Feb 27, 2013
This morning I am facing a trial. It would not be appropriate for me to give the details. But I’m feeling worry and stress.
In the past I have thought about writing on whether trials are from Satan or from God. And what could be a better time for this than when I’m in the midst of a trial?
So here goes —
From Satan Or God?
Is this trial an attack from Satan? Or has it been purposefully allowed by God? The reason we ask is because if it’s from Satan, we will seek to resist it, pray against it, and try to overcome it.
But if it’s from God, we will seek to accept it, surrender to His will, and rejoice through it.
So which is it?
Some Trials Are Clearly From Satan
We can see that from many Scriptures —
- Luke describes a woman whose spine had been bent over for 18 years by an evil spirit (Luke 13:11).
- Paul says the Evil One fires flaming darts at us (Eph 6:16).
- Paul says Satan hindered him from visiting the Thessalonians (1Th 2:18).
- Paul said his thorn in the flesh was a messenger from Satan to harass him (2Cor 12:7).
So some trials are clearly from Satan. But the Bible also says —
Some Trials Are Clearly From God
There are many examples —
- Peter says if we suffer for doing good it’s because God willed it (1Pe 3:17).
- The psalmist says God “afflicts us in faithfulness” (Psa 119:75).
- Moses says it’s ultimately God who allows people’s sicknesses (Exo 4:11).
- Amos says that if disaster comes to a city the Lord has done it (Amos 3:6).
So some trials are clearly from Satan, and some clearly from God. But then we have to ask —
Which Are From Satan, And Which Are From God?
The Bible shows us something puzzling: the same trial can be both from Satan and from God.
Take Job’s trials. His oxen, donkeys, sheep, and camels were stolen or killed; his servants were killed; his children were killed; his health was destroyed.
So where did these trials come from?
They were clearly from Satan, since they came to Job from Satan’s hand (Job 1:12; Job 2:6).
But they were also from God, because Satan had to get permission from God to do them (Job 1:12; Job 2:6).
So even though Satan brought the trials, Job said “the Lord gave, and the Lord has taken away; blessed be the name of the Lord” (Job 1:21) and “Shall we receive good from God, and shall we not receive evil?” (Job 2:10).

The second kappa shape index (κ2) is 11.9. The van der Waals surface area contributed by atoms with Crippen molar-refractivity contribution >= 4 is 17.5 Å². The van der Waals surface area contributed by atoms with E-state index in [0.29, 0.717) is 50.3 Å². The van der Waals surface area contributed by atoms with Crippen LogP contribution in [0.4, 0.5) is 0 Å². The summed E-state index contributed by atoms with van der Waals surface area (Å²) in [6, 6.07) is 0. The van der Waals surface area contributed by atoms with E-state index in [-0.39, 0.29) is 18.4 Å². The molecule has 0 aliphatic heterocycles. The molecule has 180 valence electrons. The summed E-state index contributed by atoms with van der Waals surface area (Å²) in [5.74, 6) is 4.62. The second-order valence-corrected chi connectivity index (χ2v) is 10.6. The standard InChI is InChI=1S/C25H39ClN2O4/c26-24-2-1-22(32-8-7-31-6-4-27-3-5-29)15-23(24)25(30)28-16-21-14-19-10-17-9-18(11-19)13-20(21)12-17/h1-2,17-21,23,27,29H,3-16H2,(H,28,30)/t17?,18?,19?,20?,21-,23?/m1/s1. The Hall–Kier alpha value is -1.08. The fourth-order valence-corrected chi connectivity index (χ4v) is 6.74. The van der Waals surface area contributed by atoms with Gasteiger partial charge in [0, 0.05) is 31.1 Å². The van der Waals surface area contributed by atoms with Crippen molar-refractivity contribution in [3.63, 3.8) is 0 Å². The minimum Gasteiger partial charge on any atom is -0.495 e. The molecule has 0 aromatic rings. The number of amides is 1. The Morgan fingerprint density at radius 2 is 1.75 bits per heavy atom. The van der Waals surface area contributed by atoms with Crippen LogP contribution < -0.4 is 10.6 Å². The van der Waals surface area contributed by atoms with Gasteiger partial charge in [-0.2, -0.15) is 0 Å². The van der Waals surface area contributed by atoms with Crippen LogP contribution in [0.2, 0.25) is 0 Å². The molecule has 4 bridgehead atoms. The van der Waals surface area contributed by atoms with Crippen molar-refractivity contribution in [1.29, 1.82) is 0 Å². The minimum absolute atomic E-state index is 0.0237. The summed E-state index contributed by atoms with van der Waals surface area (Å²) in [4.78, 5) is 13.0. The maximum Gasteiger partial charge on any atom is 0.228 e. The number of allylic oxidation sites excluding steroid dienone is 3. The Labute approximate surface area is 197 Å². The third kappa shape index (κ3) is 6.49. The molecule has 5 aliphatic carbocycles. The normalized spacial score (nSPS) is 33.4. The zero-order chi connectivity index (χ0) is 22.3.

So if someone asked Job — Are your trials from Satan or God? — he would have answered — Both. They were from both Satan and God.
And that’s what we see is true of every trial.
Every Trial Is From Satan
Look at the following Scriptures —
- Paul says the Christian life means wrestling against spiritual forces of evil (Eph 6:12). Which means in some way our wrestling is always against Satan.
- Peter says that when we suffer we need to resist Satan who is seeking to devour us like a lion (1Pet 5:8-9). So in some way all our suffering involves Satan.
- James says that when we are tempted by friendship with the world and pride we must resist the devil (Jam 4:4-7). Which makes it sound like all temptation involves Satan.
But the Bible also teaches that —
Every Trial Is From God
This truth is harder to understand. And it’s especially difficult if you are right in the middle of a heart-breaking trial. But it is taught throughout God’s Word, and when rightly understood it brings deep comfort.
- In Isa 45:7 God says He brings us both well-being and calamity; which means everything in our lives ultimately comes from Him either directly or by permission.
- Paul says every affliction we will ever face has been destined for us by God (1Thess 3:2-3).
- Paul says God will only allow us to be tempted in ways we can handle, which shows that every temptation is allowed by God (1Cor 10:13).
So every trial is from both Satan and God. But not in the same way. There are —
One difference involves sovereignty. Every trial is brought to us by Satan. But Satan can only do this by God’s permission. Which means every trial is ultimately under God’s wise, loving, and sovereign control.
The other difference involves purpose. Satan’s purpose for every trial is to weaken our faith and take us farther from God. But God’s purpose for every trial is to strengthen our faith and draw us nearer to Him.
What This Means For Us
This morning I’m facing a trial that’s small. But some of you are facing trials that are huge — the loss of a loved one, years of unemployment, chronic pain, or worse. So how should we respond to trials?
- Don’t wonder if they are from Satan or God. They are from Satan’s hand by God’s wise, loving, and sovereign permission.
- Understand that Satan’s purpose for this trial is to weaken your faith and take you farther from God.
- Resist Satan’s purpose by coming to Christ as you are, trusting Him to be all you need. Ask Him to strengthen and comfort you through His Word. Pray over His promises until you feel the Holy Spirit changing your heart.
- Understand that God’s purpose for this trial is to strengthen your faith and draw you nearer to God. Sometimes He does this by delivering you from the trial, since this can show you more of who He is. So humbly and earnestly ask for this.
- Realize that sometimes God chooses to have the trial stay, as a way of giving you even more of Himself. So pray over God’s promises until the Holy Spirit strengthens your faith and you experience Christ as your all-satisfying Treasure.
A Final Word of Comfort
Here’s what Peter says to his readers who are suffering —
And after you have suffered a little while, the God of all grace, who has called you to his eternal glory in Christ, will himself restore, confirm, strengthen, and establish you. (1Peter 5:10)
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And here are some related posts you might find helpful –
- How God Comforted Hudson Taylor
- Facing Trials? Here’s Hope (“Be Still My Soul” worship video)
- Asking Why? Here’s God’s Loving Purpose For Every Trial
- Does God Ordain Every Trial?
(Picture is by Gustav Dore and in the public domain.)